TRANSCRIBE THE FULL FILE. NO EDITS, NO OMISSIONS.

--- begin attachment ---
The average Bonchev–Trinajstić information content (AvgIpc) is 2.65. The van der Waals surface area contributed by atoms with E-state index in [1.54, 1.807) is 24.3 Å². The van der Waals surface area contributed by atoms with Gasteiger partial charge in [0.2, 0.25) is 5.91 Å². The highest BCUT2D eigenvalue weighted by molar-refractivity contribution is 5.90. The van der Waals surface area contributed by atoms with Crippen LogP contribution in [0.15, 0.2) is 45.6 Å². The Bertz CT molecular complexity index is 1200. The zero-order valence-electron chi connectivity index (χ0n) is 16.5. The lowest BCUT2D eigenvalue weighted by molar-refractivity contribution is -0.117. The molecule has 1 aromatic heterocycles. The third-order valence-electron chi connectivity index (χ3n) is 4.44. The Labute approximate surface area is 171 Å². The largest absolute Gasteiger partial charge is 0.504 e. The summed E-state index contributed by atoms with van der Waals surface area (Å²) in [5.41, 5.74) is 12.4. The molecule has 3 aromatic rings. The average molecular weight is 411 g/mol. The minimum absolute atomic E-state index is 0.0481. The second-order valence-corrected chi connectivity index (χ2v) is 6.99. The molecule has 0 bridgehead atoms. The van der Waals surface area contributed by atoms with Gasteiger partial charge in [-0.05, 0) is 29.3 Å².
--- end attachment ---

The average Bonchev–Trinajstić information content (AvgIpc) is 2.65. The van der Waals surface area contributed by atoms with E-state index in [1.54, 1.807) is 24.3 Å². The van der Waals surface area contributed by atoms with Gasteiger partial charge in [0.2, 0.25) is 5.91 Å². The highest BCUT2D eigenvalue weighted by molar-refractivity contribution is 5.90. The van der Waals surface area contributed by atoms with Crippen LogP contribution in [0.15, 0.2) is 45.6 Å². The Bertz CT molecular complexity index is 1200. The zero-order valence-electron chi connectivity index (χ0n) is 16.5. The lowest BCUT2D eigenvalue weighted by molar-refractivity contribution is -0.117. The molecule has 1 aromatic heterocycles. The third-order valence-electron chi connectivity index (χ3n) is 4.44. The Labute approximate surface area is 171 Å². The largest absolute Gasteiger partial charge is 0.504 e. The summed E-state index contributed by atoms with van der Waals surface area (Å²) in [5.41, 5.74) is 12.4. The molecule has 3 aromatic rings. The average molecular weight is 411 g/mol. The minimum absolute atomic E-state index is 0.0481. The second-order valence-corrected chi connectivity index (χ2v) is 6.99. The molecule has 0 bridgehead atoms. The van der Waals surface area contributed by atoms with Gasteiger partial charge in [-0.05, 0) is 29.3 Å².